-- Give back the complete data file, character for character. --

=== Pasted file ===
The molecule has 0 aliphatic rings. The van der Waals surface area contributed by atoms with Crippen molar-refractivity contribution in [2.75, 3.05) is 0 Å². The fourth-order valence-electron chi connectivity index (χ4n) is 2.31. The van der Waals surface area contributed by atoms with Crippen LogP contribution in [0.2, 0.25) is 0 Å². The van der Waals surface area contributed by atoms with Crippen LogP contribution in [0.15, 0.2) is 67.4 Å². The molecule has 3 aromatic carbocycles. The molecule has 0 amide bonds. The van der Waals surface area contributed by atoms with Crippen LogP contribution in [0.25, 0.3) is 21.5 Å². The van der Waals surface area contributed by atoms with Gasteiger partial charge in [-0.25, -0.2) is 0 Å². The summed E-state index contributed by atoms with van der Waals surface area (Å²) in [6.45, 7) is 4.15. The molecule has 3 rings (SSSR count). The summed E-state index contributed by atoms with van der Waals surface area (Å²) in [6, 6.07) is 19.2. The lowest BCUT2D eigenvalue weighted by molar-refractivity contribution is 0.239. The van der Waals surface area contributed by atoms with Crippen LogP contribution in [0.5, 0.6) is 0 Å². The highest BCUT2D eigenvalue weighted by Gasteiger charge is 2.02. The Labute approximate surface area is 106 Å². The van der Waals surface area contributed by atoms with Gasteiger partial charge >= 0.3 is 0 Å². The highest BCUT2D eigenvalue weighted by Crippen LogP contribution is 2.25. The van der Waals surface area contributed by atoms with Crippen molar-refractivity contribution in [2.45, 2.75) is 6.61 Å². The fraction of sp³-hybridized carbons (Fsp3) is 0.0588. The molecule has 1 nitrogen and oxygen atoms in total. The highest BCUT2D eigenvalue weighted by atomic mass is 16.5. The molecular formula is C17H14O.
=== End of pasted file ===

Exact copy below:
The molecule has 0 aliphatic rings. The van der Waals surface area contributed by atoms with Crippen molar-refractivity contribution in [2.75, 3.05) is 0 Å². The fourth-order valence-electron chi connectivity index (χ4n) is 2.31. The van der Waals surface area contributed by atoms with Crippen LogP contribution in [0.2, 0.25) is 0 Å². The van der Waals surface area contributed by atoms with Crippen LogP contribution in [0.15, 0.2) is 67.4 Å². The molecule has 3 aromatic carbocycles. The molecule has 0 amide bonds. The van der Waals surface area contributed by atoms with Crippen LogP contribution in [0.25, 0.3) is 21.5 Å². The van der Waals surface area contributed by atoms with Gasteiger partial charge in [-0.25, -0.2) is 0 Å². The summed E-state index contributed by atoms with van der Waals surface area (Å²) in [6.45, 7) is 4.15. The molecule has 3 rings (SSSR count). The summed E-state index contributed by atoms with van der Waals surface area (Å²) in [6, 6.07) is 19.2. The lowest BCUT2D eigenvalue weighted by molar-refractivity contribution is 0.239. The van der Waals surface area contributed by atoms with Crippen LogP contribution in [0.5, 0.6) is 0 Å². The highest BCUT2D eigenvalue weighted by Gasteiger charge is 2.02. The Labute approximate surface area is 106 Å². The van der Waals surface area contributed by atoms with Gasteiger partial charge >= 0.3 is 0 Å². The highest BCUT2D eigenvalue weighted by Crippen LogP contribution is 2.25. The van der Waals surface area contributed by atoms with Crippen molar-refractivity contribution in [2.45, 2.75) is 6.61 Å². The fraction of sp³-hybridized carbons (Fsp3) is 0.0588. The molecule has 1 nitrogen and oxygen atoms in total. The highest BCUT2D eigenvalue weighted by atomic mass is 16.5. The molecular formula is C17H14O.